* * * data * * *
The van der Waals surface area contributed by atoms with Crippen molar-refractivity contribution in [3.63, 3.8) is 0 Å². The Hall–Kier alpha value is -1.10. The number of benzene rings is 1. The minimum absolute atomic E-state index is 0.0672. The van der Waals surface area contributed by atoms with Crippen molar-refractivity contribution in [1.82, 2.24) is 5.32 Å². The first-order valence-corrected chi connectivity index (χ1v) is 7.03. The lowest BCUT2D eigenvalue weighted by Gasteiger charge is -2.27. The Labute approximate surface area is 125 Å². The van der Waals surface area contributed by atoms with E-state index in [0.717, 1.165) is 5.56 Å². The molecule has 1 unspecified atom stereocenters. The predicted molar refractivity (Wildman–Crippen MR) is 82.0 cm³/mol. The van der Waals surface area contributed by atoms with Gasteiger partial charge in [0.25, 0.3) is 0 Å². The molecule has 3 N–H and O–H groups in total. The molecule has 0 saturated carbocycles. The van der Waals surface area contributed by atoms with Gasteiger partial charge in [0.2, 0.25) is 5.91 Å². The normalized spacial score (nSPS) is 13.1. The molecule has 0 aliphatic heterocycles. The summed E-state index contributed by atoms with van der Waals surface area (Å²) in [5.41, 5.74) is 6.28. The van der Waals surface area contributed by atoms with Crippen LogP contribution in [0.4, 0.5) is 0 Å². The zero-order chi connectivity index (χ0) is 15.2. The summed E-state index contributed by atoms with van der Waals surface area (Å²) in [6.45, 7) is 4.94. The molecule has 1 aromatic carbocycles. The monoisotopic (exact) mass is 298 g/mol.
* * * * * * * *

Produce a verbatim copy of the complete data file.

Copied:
The van der Waals surface area contributed by atoms with Crippen molar-refractivity contribution in [3.63, 3.8) is 0 Å². The Hall–Kier alpha value is -1.10. The number of benzene rings is 1. The minimum absolute atomic E-state index is 0.0672. The van der Waals surface area contributed by atoms with Crippen molar-refractivity contribution in [1.82, 2.24) is 5.32 Å². The first-order valence-corrected chi connectivity index (χ1v) is 7.03. The lowest BCUT2D eigenvalue weighted by Gasteiger charge is -2.27. The Labute approximate surface area is 125 Å². The van der Waals surface area contributed by atoms with E-state index in [0.717, 1.165) is 5.56 Å². The molecule has 1 unspecified atom stereocenters. The predicted molar refractivity (Wildman–Crippen MR) is 82.0 cm³/mol. The van der Waals surface area contributed by atoms with Gasteiger partial charge in [0.25, 0.3) is 0 Å². The molecule has 3 N–H and O–H groups in total. The molecule has 0 saturated carbocycles. The van der Waals surface area contributed by atoms with Gasteiger partial charge in [0.2, 0.25) is 5.91 Å². The normalized spacial score (nSPS) is 13.1. The molecule has 0 aliphatic heterocycles. The summed E-state index contributed by atoms with van der Waals surface area (Å²) in [5.41, 5.74) is 6.28. The van der Waals surface area contributed by atoms with Crippen LogP contribution in [0.4, 0.5) is 0 Å². The zero-order chi connectivity index (χ0) is 15.2. The summed E-state index contributed by atoms with van der Waals surface area (Å²) in [6.45, 7) is 4.94. The molecule has 1 aromatic carbocycles. The monoisotopic (exact) mass is 298 g/mol.